The valuable agony of Cornish, and how it helped build something bigger…

So, the agony of Cornish.

I’ll be forever grateful to our Cornish friends for asking for our help – because the sheer pain of it forced me to realise two things.

First – the scripts of the methodology did NOT translate.

Second – I could figure out a way to build the methodology that didn’t involve translating scripts.

And the little dialogue stories were what made that second realisation possible.

You see, by the time I’d finished smushing all my different attempts together, and had the new Level 1, I could sort of see in hindsight what the key elements had been.

First and foremost, I’d had to take the little dialogue stories and condense them into what I’ve come to think of as ‘seed sentences’.

So if you have – for example – a dialogue story with 15 or 20 lines in it, you can usually condense that (or 80% or 90% of it) down to about 4 or 5 sentences that include all the words and structures in the dialogue.

Once you’ve done that, if you teach those 4 or 5 sentences in the right way – with plenty of spaced repetition and recombinations – then people become capable of understanding and producing the longer dialogue.

The seed sentences are the heart of it all, now.

Because once you have your seed sentences (and we’re up to about 500 now, so technically way, way more than enough to create at least another couple of levels for our Welsh course, although I don’t think that’s actually needed)…

Um, yup, once you have your seed sentences…

You can translate the sentences… and then, using the words from those translations, build enough model sentences (operating in the target language) to fulfil the methodology requirements…

Then you have a course which has been built through the medium of the new target language – so all the ways in which translating used to break our Cornish lessons just disappear.

There are some extra complications in that process, but this quick overview is very much the beating heart of it.


It works.

We’ve still got more work to do – probably will have for years, because each new stage we reach with it seems to open up new possibilities…

But the Manx course that we’ve built with Culture Vannin is the first SaySomethingin Method course that I had no hand in at all.

There are a couple of things that need fine-tuning about it – we need to cut back on a few of the new words/pairs which have too high a syllable count (‘to watch the football at the weekend’, I’m looking at you!)… but…

SSi Manx works.

Which means our approach for producing courses in multiple languages – and, as a by-product, through the medium of multiple languages – works.

Which is why we’re in some interesting talks with possible publishers now… πŸ™‚

It would never have happened without the initial agony of finding out how hard it was to build SSi Cornish… so it’s particularly pleasing that after a stunningly long wait, we now have the Cornish course rebuilt inside the new system, and our first batch of ‘no input from me’ Cornish lessons are just about to start on the recording process.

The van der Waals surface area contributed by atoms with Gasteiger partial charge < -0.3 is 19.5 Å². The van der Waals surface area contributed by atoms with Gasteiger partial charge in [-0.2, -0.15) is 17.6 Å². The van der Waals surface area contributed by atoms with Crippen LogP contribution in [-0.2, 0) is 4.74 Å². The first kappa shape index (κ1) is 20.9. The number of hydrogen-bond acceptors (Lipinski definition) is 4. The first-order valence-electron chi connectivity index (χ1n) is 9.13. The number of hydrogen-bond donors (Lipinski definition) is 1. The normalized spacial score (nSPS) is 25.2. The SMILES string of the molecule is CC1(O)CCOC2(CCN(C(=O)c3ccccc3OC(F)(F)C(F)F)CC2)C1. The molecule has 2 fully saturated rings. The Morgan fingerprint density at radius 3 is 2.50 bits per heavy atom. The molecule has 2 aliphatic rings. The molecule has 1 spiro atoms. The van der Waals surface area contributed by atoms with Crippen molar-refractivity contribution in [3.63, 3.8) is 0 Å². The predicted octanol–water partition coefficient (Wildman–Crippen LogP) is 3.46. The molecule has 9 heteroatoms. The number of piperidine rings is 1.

I think that’s enough on ‘the story of SSi’ for now – I’ll let you know as and when anything is signed, sealed and delivered on the next chapter – but as of next week, it’s time for me to get back to writing about the different challenges people face on the way to becoming Welsh speakers… πŸ™‚

11 responses to “The valuable agony of Cornish, and how it helped build something bigger…

  1. This is really fascinating. Thanks! As a polyglot who’s learned languages in a few different ways, from strictly schoolwork to “havin’ a chat down pub”, your process and your conclusions are intriguing.

    Now I just have to cross my fingers and hope that one of your next language efforts will be to continue the Dutch course.

  2. Oh, we’ll definitely be up and running with Dutch again soon, or Louis will look sternly at me (and I can’t deal with people looking sternly at me… ;-)).

  3. I’d love to hear more about the agony of Cornish. I was thinking of translating my Cwrs Sylfaenol Ceredigion book to something for learning Welsh through Cornish or vice versa, but it sounds like it would be harder than envisaged at first…

    • There are just so many ways the languages don’t match to each other, which is fatal for our methodology (although maybe not such a problem for more traditional stuff). I could imagine it being more straightforward with a textbook, where you’re not doing the same amount of spaced repetition – although you’ll still run into bits where you need rewriting – off the top of my head, I don’t think there’s any structure in Cornish which works as neatly (and as widely) as… oh, um… what was it… ‘wnes i’, perhaps – so instead of presenting that and then being able to use it with everything, we needed different forms for each verb… we’ve figured out how to deal with that now, but it’s fiddly stuff…

      • You could say “Y hwrug vy…” but in Cornish this wouldn’t be a a neutral way of speaking but particularly emphasising that you *did* do something, a more neutral statement would be “my a wrug…” which has the rather peculiar thing that Cornish does of (for positive statements) using the 3rd person singular for all persons.

  4. If you start saying things like the Y-particle causes 5th state mutation, then it make Cornish sound a bit like quantum field theory, but I promise you it isn’t that bad.

    According to “A Grammar of Modern Cornish” 3rd edition section 303 originally you would have a sentence like “yth yw my a dheber bara” ‘It is I who eat bread;, but the initial “yth yw” was lost, and then emphatic character of this sentence was lost, and became the normal type of affirmative statement

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